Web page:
Submersible Well Pump - installation help needed!

Discussion in 'Homesteading Questions' started by cc-rider, Jul 1, 2006.

  1. cc-rider

    cc-rider Baroness of TisaWee Farm Supporter

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    The well is in..... the electricity is at the pole and there are outlets on the pole (a 220, too!). Since I don't have buildings, but want to water the orchard and garden, I want to put a pump in temporarily.

    Is there any reason this won't work???? The well is 85'. My string hit water at almost 30'. Can I get a deep well (100') submersible pump, attach the special electrical cord to it, attach a plastic rope, attach the flexible pipe, and then lower it into the well?

    Then I can tie off the rope and run the electrical cord through the opening in the bottom of the cap. I'd cut the top of the pipe just lower than the top of the casing, and put an adapter in that converts it from 1-1/4" to 1"... and then put an adapter that converts that so it connects to a garden hose, and then put a "quick release" garden hose adapter on that? (All these are available at Menards....I looked last night). Then put the top of the casing back on until I'm ready to use it.

    My thoughts are that, when I need water, I can remove the cap, hook a garden hose to the "quick release" adapter, and plug in the cord to the electric pole. When I'm done, just unplug it, remove the garden hose, and put the well cover back on.

    Is there something I'm missing? Seems too simple! Will the water pressure from the pump be too strong for a garden hose and blow it out? Is that why they use a pressure tank - to reduce pressure?? The pump I am looking at is 3/4 horse, and pumps 12 gallons a minute if it is 60' down (if I'm reading the box right).

    Oh! They have a choice of "3 wire" or "2 wire", but they are both 220, I believe, and it is 3 wire PLUS ground, or 2 wire PLUS ground.... so what is the reason for the 3rd wire? The only difference I see is that the one with 3 wires includes a control box....whatever that is.

    I'd like to do this SOON, so don't want to order a pump from a specialty place, nor can I make a trip to Lehmans.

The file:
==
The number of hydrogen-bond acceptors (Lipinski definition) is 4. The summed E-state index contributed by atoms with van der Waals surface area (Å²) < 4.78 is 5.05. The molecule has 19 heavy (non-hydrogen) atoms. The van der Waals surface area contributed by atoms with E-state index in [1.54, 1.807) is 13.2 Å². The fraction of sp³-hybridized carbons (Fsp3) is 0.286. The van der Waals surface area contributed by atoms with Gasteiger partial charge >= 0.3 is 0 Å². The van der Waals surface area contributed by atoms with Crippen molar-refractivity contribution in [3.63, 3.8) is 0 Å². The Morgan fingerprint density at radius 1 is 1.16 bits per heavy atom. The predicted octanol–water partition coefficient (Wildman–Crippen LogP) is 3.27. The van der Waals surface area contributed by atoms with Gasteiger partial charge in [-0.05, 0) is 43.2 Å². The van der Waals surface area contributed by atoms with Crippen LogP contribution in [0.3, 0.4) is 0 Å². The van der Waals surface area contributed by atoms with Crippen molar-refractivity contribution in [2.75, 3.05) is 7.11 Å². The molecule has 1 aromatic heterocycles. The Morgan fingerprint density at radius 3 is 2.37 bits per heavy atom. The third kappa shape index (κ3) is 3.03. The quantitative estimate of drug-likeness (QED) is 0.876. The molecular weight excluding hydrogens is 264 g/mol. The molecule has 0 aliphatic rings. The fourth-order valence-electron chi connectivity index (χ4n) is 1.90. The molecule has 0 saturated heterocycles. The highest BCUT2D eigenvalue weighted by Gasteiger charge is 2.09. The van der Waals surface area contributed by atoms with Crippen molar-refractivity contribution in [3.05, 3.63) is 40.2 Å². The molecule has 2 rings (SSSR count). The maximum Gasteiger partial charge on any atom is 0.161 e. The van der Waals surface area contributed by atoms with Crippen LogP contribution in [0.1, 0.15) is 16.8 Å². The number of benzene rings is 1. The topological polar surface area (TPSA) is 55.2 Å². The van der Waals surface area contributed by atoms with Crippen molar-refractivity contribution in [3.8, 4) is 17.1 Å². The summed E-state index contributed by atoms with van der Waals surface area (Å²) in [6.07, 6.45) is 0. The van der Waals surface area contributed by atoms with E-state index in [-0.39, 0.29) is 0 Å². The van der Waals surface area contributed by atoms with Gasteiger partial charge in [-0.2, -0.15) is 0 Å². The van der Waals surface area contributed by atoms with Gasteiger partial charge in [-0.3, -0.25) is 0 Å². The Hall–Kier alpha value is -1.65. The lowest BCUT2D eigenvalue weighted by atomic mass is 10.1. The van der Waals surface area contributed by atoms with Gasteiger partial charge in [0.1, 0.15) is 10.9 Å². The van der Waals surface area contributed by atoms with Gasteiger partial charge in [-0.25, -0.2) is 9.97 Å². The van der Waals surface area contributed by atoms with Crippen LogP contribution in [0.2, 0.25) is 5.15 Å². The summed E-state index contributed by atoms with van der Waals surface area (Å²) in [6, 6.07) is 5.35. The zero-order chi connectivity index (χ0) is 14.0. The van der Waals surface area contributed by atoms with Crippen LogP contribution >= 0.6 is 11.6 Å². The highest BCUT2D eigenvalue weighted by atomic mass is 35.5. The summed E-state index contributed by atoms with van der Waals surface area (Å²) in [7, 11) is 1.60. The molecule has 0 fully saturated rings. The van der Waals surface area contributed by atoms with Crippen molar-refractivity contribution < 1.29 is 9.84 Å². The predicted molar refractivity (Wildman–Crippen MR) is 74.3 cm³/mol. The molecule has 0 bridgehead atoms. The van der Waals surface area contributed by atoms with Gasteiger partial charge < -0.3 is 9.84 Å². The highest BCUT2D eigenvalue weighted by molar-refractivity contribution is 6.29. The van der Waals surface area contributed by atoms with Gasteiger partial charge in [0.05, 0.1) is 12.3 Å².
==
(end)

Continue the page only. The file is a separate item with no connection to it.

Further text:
Thanks for any advice!!!
    Chris in Ohio
     
  2. agmantoo

    agmantoo agmantoo Supporter

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    CC, The well pump needs to be sized to the depth and the capacity of the well. There are charts for making this selection. The submersible pump has to hang from the device that goes on top of the casing. This hanging will keep the pump out of the sand/mud at the bottom. Your water table is 30 ft and the well is a total of 85 ft and you need to hang the pump off the bottom of the 85 ft depth 5 to 6 feet. What you are proposing will work. The better thing to do is to attach both the wiring and the roll tubing to the pump along with a torque arrestor and some standoffs and then lower everything into the well. You will want to take precautions that if you were to drop everything that the end of the wiring and plumbing will not be allowed to fall into the casing. Once you have everything in place you need a valve in the discharge to limit the output of the pump to where the delivered water quantity does not exceed the output of the well. The well driller probably told you the GPM of the well. Adjust the valve to where the discharge is about 20% less than that as a safety.
    You do not want the well to be pumped to where the pump will starve for water. On the electrical supply have a proper size breaker feeding the wiring to the pump for safety. Go for it! :) PS...get the 2 wire system. It is easier to install, the 3rd wire is not a ground, 2 wire systems have the controls built in the pump motor, 3 wire systems have the controls above ground use the 3rd wire to feed power to the pump during start. A 1/2 HP pump should be fine at the depth you are pumping and will save on the utility bill and the initial purchase price.
     

  3. Helena

    Helena Well-Known Member

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    Know very little..next to nothing here..but could you somehow put a hand pump on this and water your garden..bucket by bucket. 85 ft doesn't sound too deep...Ours is 250 ft. ..Good Luck !!
     
  4. cc-rider

    cc-rider Baroness of TisaWee Farm Supporter